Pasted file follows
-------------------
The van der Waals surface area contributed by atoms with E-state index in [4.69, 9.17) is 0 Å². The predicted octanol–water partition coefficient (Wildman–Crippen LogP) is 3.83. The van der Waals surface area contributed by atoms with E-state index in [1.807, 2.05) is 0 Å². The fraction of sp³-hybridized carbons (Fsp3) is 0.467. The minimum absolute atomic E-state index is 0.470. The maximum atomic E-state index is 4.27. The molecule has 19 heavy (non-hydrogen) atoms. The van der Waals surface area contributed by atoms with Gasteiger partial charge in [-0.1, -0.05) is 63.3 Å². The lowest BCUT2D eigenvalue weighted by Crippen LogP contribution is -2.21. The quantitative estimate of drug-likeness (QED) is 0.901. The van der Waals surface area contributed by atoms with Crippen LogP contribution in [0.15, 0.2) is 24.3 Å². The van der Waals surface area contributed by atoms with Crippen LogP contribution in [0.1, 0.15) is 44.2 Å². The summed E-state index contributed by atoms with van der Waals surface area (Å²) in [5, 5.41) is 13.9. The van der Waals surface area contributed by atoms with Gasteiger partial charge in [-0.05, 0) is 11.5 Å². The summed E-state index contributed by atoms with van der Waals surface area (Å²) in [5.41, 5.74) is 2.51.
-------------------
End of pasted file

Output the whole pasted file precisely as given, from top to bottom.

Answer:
The van der Waals surface area contributed by atoms with E-state index in [4.69, 9.17) is 0 Å². The predicted octanol–water partition coefficient (Wildman–Crippen LogP) is 3.83. The van der Waals surface area contributed by atoms with E-state index in [1.807, 2.05) is 0 Å². The fraction of sp³-hybridized carbons (Fsp3) is 0.467. The minimum absolute atomic E-state index is 0.470. The maximum atomic E-state index is 4.27. The molecule has 19 heavy (non-hydrogen) atoms. The van der Waals surface area contributed by atoms with Gasteiger partial charge in [-0.1, -0.05) is 63.3 Å². The lowest BCUT2D eigenvalue weighted by Crippen LogP contribution is -2.21. The quantitative estimate of drug-likeness (QED) is 0.901. The van der Waals surface area contributed by atoms with Crippen LogP contribution in [0.15, 0.2) is 24.3 Å². The van der Waals surface area contributed by atoms with Crippen LogP contribution in [0.1, 0.15) is 44.2 Å². The summed E-state index contributed by atoms with van der Waals surface area (Å²) in [5, 5.41) is 13.9. The van der Waals surface area contributed by atoms with Gasteiger partial charge in [-0.05, 0) is 11.5 Å². The summed E-state index contributed by atoms with van der Waals surface area (Å²) in [5.41, 5.74) is 2.51.